Prosecutors accused Abdel-Fattah of organizing an illegal demonstration and illegal possession of an object that could be used as a weapon. He and 24 other defendants are accused of using force to take a policeman's two-way radio, wounding him in the process, blocking traffic and posing a threat to public safety and order.
The 24 were also convicted and sentenced to 15 years in jail in absentia. At least two of them were arrested with Abdel-Fattah.
El-Sissi has said that he intends to uphold the protest law and that freedom of speech will have to take a back seat to restoring security and reviving the nation's ailing economy.
In Washington, U.S. State Department spokeswoman Jen Psaki said the protest law hindered democracy.
"We share the view of Egyptian civil society representatives that this law, which imposes restrictions on Egypt's ability to assemble peacefully and express their views, does not meet international standards and will not move Egypt's democratic transition forward. And as is the case in any of these circumstances we have, we will continue to express that to the relevant officials in Egypt," Psaki told reporters.
In his inauguration speech on Sunday, the 59-year-old el-Sissi said freedoms must be limited by "religious and moral principles" and that criticism must be objective and free of slander.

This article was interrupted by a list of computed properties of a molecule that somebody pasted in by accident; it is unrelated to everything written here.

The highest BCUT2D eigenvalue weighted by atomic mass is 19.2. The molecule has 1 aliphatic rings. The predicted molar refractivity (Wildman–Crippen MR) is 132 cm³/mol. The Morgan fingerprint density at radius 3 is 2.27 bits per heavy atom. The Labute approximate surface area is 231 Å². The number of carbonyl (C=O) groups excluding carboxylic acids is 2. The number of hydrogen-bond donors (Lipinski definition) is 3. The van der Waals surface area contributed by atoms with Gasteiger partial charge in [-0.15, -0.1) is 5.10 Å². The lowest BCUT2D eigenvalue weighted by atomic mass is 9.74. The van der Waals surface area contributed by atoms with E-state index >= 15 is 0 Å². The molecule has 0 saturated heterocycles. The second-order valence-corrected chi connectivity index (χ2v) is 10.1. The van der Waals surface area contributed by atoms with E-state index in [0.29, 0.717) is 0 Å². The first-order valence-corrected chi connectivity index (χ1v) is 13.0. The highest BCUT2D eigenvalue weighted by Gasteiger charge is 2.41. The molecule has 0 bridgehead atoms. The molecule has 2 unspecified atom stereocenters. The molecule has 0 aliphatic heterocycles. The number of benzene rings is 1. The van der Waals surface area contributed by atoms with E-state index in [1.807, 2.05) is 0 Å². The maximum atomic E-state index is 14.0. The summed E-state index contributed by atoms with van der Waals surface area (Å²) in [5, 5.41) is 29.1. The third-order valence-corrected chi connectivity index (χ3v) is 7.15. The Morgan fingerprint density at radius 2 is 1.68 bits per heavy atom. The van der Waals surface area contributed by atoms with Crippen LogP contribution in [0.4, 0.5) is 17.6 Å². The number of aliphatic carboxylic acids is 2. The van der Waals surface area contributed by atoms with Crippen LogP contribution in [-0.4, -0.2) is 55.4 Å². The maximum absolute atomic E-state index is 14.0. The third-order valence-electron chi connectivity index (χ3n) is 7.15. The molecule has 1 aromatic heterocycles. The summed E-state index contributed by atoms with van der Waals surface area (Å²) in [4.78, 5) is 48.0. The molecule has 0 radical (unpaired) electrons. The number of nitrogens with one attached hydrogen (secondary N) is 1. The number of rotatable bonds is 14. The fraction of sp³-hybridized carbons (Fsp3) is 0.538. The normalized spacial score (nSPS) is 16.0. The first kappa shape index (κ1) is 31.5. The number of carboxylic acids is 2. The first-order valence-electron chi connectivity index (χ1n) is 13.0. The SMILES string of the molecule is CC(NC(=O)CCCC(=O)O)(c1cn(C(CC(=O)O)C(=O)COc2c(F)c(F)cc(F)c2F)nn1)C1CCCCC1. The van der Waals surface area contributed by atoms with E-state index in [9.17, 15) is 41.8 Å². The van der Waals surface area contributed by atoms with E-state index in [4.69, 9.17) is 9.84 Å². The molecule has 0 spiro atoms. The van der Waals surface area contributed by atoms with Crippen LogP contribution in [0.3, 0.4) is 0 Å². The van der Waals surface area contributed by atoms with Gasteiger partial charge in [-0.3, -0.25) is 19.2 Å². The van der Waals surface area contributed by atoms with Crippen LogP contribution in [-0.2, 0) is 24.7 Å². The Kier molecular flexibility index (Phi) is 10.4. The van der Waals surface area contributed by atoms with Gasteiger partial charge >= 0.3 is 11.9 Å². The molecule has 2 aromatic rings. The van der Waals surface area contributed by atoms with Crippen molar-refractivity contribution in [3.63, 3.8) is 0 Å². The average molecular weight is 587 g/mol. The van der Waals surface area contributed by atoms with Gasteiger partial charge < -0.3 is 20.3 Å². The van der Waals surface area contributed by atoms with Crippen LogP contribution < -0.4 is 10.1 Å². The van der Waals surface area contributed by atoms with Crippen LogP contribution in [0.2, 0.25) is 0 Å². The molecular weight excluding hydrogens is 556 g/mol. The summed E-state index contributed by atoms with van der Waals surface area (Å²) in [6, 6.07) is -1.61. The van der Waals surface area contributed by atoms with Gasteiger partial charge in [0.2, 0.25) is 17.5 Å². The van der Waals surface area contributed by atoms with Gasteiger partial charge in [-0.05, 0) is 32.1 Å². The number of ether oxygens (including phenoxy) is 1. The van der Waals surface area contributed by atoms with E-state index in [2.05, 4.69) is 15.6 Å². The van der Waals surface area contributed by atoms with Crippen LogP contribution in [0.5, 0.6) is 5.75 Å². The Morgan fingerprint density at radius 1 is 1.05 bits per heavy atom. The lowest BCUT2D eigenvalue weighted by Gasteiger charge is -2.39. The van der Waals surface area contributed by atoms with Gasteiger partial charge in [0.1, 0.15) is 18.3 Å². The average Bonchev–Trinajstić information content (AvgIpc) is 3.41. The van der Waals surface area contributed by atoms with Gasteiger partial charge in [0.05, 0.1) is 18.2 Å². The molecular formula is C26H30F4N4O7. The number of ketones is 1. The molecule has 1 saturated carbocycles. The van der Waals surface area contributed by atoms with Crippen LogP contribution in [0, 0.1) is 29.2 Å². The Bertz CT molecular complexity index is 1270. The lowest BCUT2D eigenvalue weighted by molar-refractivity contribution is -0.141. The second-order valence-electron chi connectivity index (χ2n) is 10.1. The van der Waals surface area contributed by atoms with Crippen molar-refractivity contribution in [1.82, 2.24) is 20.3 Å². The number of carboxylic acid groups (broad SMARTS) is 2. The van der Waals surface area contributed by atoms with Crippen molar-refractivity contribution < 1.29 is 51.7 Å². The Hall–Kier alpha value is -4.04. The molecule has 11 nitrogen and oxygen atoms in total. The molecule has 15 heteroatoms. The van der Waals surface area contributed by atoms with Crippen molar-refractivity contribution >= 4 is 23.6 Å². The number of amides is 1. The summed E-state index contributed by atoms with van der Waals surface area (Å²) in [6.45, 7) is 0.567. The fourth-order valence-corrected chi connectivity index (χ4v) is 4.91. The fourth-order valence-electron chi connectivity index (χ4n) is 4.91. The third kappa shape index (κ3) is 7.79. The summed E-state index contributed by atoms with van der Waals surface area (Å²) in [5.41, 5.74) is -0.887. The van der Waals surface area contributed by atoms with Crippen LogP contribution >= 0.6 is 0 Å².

In a thinly veiled threat to activists, he said there would be zero tolerance for anyone who seeks to "disrupt our march toward the future."
An outspoken blogger, Abdel-Fattah has been in and out of prison in the three years since Mubarak's ouster. He campaigned against military trials for civilians during the 17 months that generals held power following Mubarak's resignation. He opposed Morsi, but strongly disapproved of the military's return to politics.
Egyptian courts have been meting out unusually harsh sentences against Islamists and others in recent months, prompting many rights activists to raise questions about the judiciary's integrity.
Hundreds of Islamists have been sentenced to death, in one case after just two court hearings. There have also been a growing number of reports by rights groups of abuse, and torture in some cases.
Activists have meanwhile contrasted a recent string of what they see as lenient rulings for policemen accused of killing protesters and the heavy sentences given to anti-military activists.
This week, a Cairo appeals court canceled prison sentences passed against four policemen convicted of manslaughter in the case of 37 alleged Morsi supporters who suffocated to death inside a police vehicle on Aug. 18.
Also this week, a policeman who had been convicted of torturing to death an ultraconservative Muslim was released pending a retrial. The man who died in custody, Sayed Belal, had been arrested over a 2010 church bombing in Alexandria, and the officer was initially sentenced to 15 years in prison.
Before his arrest, Abdel-Fattah sarcastically wrote on his Facebook page that he wished he had finished watching the popular American TV series "Game of Thrones," using the Arabic hashtag meaning "down with military rule."
Associated Press Writer Matthew Lee contributed to this report from Washington D.C.